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Given the set $A = \{a + ib\sqrt{3} \mid a, b \in \mathbb{Z}\}$ and $u, v \in A$ with $uv = 5 + 2i\sqrt{3}$, prove that one of $u$ and $v$ is $1$ or $-1$.

First, lets represent $u$ and $v$ as follows: $u = a + ib\sqrt{3}$ and $v = c + id\sqrt{3}$, where $a, b, c, d \in \mathbb{Z}$.

By doing some basic operations on what we are given, I got the following $abcd = 0$ and $(a^2 - 3b^2)(c^2 - 3d^2) = 13$. Because $a, b, c, d$ are integers, we only have four possibilities for the last multiplication: $1 \cdot 13, 13 \cdot 1, -1 \cdot (-13), -13 \cdot (-1)$. Now, we need to consider each of these cases and in every case we also need to deal with $abcd = 0$ by setting each of the numbers $a, b, c, d$ to $0$ separately.

After doing what I explained above, I first got $b = 0$ and $a = \pm 1$ and then $d = 0$ and $c = \pm 1$.

However, this solution seems to be a little bit too long, and I would like to have a more direct solution. So, if you have any ideas, please share them!

Thank you!

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  • $\begingroup$ If $z \in A$, what do you know about $\lvert z\rvert^2$? $\endgroup$ – Daniel Fischer Sep 4 '16 at 15:41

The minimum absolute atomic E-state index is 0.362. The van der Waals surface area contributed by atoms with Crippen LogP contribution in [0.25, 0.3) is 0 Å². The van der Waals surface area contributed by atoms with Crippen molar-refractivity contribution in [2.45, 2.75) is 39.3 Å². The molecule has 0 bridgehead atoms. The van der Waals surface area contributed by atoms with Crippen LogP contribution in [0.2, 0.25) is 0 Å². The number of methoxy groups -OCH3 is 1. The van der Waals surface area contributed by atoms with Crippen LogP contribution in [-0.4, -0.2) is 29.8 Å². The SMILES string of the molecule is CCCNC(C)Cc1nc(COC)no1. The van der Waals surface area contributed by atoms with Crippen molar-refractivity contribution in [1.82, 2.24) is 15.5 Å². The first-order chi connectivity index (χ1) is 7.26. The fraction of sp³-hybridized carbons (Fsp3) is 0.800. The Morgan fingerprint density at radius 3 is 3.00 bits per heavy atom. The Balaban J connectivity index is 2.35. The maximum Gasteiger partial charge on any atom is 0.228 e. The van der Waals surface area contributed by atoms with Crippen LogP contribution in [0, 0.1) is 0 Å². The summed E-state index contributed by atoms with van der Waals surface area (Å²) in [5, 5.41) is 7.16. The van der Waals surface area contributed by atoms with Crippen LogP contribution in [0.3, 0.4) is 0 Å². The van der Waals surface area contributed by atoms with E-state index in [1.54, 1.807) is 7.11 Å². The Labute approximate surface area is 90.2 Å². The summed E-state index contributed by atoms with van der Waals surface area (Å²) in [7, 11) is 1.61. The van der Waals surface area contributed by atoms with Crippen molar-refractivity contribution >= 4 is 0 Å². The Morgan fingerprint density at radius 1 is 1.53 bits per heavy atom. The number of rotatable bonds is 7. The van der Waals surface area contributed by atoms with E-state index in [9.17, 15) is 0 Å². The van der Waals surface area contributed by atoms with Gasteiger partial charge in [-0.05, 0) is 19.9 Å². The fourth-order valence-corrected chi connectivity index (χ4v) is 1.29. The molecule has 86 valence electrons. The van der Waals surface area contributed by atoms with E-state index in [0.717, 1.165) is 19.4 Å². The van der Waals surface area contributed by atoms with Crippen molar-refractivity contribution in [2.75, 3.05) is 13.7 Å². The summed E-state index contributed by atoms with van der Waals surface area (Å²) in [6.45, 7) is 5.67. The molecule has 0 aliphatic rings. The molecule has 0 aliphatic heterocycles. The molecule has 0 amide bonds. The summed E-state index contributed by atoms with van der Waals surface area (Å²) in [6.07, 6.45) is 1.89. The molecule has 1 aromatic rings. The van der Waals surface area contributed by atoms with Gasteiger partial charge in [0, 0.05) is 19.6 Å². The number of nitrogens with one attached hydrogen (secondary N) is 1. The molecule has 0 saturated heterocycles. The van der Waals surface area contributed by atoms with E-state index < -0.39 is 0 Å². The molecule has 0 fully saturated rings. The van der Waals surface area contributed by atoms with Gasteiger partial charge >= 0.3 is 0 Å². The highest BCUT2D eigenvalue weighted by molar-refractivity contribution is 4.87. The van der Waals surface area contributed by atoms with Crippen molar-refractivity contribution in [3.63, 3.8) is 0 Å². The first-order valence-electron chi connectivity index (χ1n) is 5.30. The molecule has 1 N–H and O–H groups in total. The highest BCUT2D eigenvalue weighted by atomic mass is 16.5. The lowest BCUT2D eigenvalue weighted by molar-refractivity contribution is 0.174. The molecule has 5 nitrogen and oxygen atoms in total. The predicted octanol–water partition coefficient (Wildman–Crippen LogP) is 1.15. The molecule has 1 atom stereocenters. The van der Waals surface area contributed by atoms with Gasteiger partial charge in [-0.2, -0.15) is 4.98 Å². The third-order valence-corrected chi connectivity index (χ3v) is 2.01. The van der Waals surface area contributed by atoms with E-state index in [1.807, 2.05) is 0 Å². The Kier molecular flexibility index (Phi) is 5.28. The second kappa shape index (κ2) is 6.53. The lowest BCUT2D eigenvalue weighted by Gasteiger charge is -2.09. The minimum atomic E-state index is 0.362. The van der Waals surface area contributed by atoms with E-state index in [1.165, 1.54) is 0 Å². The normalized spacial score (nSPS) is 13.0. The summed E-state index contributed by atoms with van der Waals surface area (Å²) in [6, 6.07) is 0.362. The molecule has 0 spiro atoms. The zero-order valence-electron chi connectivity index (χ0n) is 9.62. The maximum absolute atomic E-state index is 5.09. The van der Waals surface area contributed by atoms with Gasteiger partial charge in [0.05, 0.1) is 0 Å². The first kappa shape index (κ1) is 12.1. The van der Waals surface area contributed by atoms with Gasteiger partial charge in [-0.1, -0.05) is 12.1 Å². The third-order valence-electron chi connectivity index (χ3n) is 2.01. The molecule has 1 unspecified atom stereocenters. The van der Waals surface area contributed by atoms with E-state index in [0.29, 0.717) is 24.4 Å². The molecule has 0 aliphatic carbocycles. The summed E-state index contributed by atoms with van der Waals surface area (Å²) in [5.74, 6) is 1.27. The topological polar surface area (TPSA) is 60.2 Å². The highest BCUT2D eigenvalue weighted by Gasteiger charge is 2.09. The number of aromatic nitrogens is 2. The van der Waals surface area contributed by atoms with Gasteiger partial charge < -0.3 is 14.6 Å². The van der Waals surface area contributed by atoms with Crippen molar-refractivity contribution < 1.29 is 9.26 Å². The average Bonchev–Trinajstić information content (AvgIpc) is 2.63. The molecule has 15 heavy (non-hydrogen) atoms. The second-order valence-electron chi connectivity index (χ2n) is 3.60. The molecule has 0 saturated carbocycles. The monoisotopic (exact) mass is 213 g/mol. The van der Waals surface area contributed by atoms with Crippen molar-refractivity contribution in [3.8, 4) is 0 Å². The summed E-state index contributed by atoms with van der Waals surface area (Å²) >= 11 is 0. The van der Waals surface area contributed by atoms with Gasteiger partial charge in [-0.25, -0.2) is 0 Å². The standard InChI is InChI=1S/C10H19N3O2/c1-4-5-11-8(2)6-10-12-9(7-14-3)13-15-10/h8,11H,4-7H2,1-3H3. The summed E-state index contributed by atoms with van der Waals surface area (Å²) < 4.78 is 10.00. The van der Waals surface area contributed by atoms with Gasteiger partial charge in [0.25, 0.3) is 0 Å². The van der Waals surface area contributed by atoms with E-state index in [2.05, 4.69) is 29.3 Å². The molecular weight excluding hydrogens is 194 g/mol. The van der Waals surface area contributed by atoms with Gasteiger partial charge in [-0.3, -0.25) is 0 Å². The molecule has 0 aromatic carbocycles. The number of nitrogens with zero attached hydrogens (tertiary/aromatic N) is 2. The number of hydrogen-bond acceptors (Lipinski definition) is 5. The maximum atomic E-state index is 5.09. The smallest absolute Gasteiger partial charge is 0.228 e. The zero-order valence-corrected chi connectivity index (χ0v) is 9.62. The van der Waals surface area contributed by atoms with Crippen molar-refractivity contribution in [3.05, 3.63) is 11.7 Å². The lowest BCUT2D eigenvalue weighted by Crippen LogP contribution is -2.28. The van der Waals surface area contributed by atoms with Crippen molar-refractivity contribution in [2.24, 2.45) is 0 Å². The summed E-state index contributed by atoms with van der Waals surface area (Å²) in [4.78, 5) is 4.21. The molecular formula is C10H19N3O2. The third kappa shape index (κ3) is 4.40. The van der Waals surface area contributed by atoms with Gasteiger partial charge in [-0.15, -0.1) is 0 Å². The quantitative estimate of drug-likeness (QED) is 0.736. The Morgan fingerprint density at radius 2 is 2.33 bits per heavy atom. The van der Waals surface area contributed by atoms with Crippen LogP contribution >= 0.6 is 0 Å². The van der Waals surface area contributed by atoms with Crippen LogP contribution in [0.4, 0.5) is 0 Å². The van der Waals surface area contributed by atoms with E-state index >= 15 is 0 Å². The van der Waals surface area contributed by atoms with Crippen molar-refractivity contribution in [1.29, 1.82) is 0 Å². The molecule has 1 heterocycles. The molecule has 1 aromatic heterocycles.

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Let $N(a+bi\sqrt 3) := a^2+3b^2$. Then you can check that $N(zz')=N(z)N(z')$ for any $z,z' \in A$. This is just because $N(z)=|z|^2$.

Since $uv=5 + 2i\sqrt{3}$, you get $N(uv)=N(u)N(v)=N(5 + 2i\sqrt{3})=5^2+4\cdot 3=37$. Since $N(u)$and $N(v)$ are positive integers, one of them must be $1$ because $37$ is prime.

Here is the end:

Let's say $N(u)=1=a^2+3b^2$. It follows that $b=0$ because it is an integer, so that $u=a=±1$.

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  • $\begingroup$ This is a very simple and nice solution! Thank you very much! $\endgroup$ – George R. Sep 4 '16 at 15:50
  • $\begingroup$ @GeorgeR. You're welcome! $\endgroup$ – Watson Sep 4 '16 at 15:50
  • $\begingroup$ I like this. But wouldn't it be more illuminating to a student if instead of implying N(u) was a function made up for the purpose of the exercise, you point out that N(u) is simply $|z|^2$ and a ready tool in ones arsinal? $\endgroup$ – fleablood Sep 4 '16 at 15:52
  • $\begingroup$ @fleablood: I agree with you, but I wrote "This is just because $N(z)=|z|^2$." $\endgroup$ – Watson Sep 4 '16 at 15:55
  • $\begingroup$ Oh, did I miss that? My "proof-reading" eyes are doing a very poor job this morning. $\endgroup$ – fleablood Sep 4 '16 at 16:01

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